Bye Bye BrasilBreak out the caiprinhas. Hit play on the bossa nova album. It’s time to talk Brazil. Brasil! Pra mi, pra ti. Hard to mention without humming, isn’t it? The country captures the collective imagination perhaps like no other, immediately inspiring sensory delight.
Yet, despite popular sentiment, Brazil isn’t all Ipanema beach bathing beauties and samba. Believe that and you ignore the complex intricacies of the vast nation. Yet, it’s not difficult to understand why the international fascination with Brazil focuses mostly on one city—Rio de Janeiro. (And what a spectacular city it is). We’ve been conditioned by countless images of picturesque Rio. With not too much else to compare it to, why would we think differently? Carlos Diegues' 1979 film Bye Bye Brasil is an invitation to do just that. To visit the places and faces that normally escape the camera’s eye: the hard-as-nails folk of the drought-stricken sertão, the displaced indigenous of the interior, the hustlers of the isolated Amazon and booming port-town of Belem, to name a few. Nominated for Cannes' Palm D’Or, much has already long been said of the film and its not so merry band of circus performers since its release. And if so inclined, we invite our readers to review some of the film criticism of the movie and its unique treatment of technology, internal migration, prostitution, progress, deforestation, etc. Been-Seen will leave that to the more academic of the cinefiles out there. We like the way it looks. Bye Bye Brasil is a late 70s snapshot of the Brazilian frontier, the often forgotten backlands and those who inhabit them. Seen, for most of us, for the first time.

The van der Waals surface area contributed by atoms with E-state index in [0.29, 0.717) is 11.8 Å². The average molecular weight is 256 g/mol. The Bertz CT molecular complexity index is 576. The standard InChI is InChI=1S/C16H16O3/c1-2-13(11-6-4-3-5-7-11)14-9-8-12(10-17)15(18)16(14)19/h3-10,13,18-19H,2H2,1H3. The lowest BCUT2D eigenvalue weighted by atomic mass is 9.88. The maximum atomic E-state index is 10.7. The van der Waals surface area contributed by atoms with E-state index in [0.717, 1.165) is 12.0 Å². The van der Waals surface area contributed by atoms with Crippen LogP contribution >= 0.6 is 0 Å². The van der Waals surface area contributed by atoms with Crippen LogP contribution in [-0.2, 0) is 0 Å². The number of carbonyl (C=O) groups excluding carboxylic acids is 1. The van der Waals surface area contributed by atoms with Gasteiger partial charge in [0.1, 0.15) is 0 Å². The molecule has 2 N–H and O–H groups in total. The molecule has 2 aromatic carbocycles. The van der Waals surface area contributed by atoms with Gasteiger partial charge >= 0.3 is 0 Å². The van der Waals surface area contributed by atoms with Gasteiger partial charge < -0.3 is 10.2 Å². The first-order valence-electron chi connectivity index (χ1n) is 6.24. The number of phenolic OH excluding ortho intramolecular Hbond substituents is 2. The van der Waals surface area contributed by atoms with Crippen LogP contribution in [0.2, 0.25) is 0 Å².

The samba stays in Rio. Instead we get some Bee Gees covers em portugues. Nao bossa, but forro yes. Somewhat absurd, a little sad, and a bit kitsch, Bye Bye Brasil is an unforgettable journey into the Brazilian unknown. Perhaps it's best we let the director decribe his film in his own words. “The idea was to make, precisely, a film about a country shortly to be born in the place of another on the brink of disappearance: the change of one country by another and at the very moment when such a change had not yet been made. A moment in which the archaic co-existed with the modern, when that old Brazil was still there, together with the new Brazil… in a certain way, I am announcing a new Brazil, different from the one we knew, a Brazil, above all, based and inspired in the mixture of all those different cultures, being them of our origin as a nation or the ones that daily affect us today. Therefore, I think this film was made with lots of love, a love all too great for the country as well as for the characters that cross this country … In this sense, I think Bye Bye Brasil is, above all, a film about change.”